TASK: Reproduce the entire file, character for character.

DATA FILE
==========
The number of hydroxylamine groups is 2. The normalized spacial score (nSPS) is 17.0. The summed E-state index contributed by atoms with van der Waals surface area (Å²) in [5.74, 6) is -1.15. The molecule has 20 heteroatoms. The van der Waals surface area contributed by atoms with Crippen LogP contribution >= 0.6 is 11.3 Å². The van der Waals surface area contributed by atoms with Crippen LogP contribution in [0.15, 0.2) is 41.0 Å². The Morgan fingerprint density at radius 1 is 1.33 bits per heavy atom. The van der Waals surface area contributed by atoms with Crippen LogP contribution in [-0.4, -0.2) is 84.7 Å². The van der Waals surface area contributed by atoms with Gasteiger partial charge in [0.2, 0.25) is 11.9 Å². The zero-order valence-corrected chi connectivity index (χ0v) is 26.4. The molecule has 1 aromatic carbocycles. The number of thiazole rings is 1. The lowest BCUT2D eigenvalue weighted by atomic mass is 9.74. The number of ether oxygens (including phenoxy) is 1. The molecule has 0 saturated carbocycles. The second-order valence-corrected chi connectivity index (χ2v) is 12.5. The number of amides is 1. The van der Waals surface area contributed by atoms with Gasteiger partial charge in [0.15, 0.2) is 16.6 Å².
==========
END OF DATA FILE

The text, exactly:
The number of hydroxylamine groups is 2. The normalized spacial score (nSPS) is 17.0. The summed E-state index contributed by atoms with van der Waals surface area (Å²) in [5.74, 6) is -1.15. The molecule has 20 heteroatoms. The van der Waals surface area contributed by atoms with Crippen LogP contribution >= 0.6 is 11.3 Å². The van der Waals surface area contributed by atoms with Crippen LogP contribution in [0.15, 0.2) is 41.0 Å². The Morgan fingerprint density at radius 1 is 1.33 bits per heavy atom. The van der Waals surface area contributed by atoms with Crippen LogP contribution in [-0.4, -0.2) is 84.7 Å². The van der Waals surface area contributed by atoms with Gasteiger partial charge in [0.2, 0.25) is 11.9 Å². The zero-order valence-corrected chi connectivity index (χ0v) is 26.4. The molecule has 1 aromatic carbocycles. The number of thiazole rings is 1. The lowest BCUT2D eigenvalue weighted by atomic mass is 9.74. The number of ether oxygens (including phenoxy) is 1. The molecule has 0 saturated carbocycles. The second-order valence-corrected chi connectivity index (χ2v) is 12.5. The number of amides is 1. The van der Waals surface area contributed by atoms with Gasteiger partial charge in [0.15, 0.2) is 16.6 Å².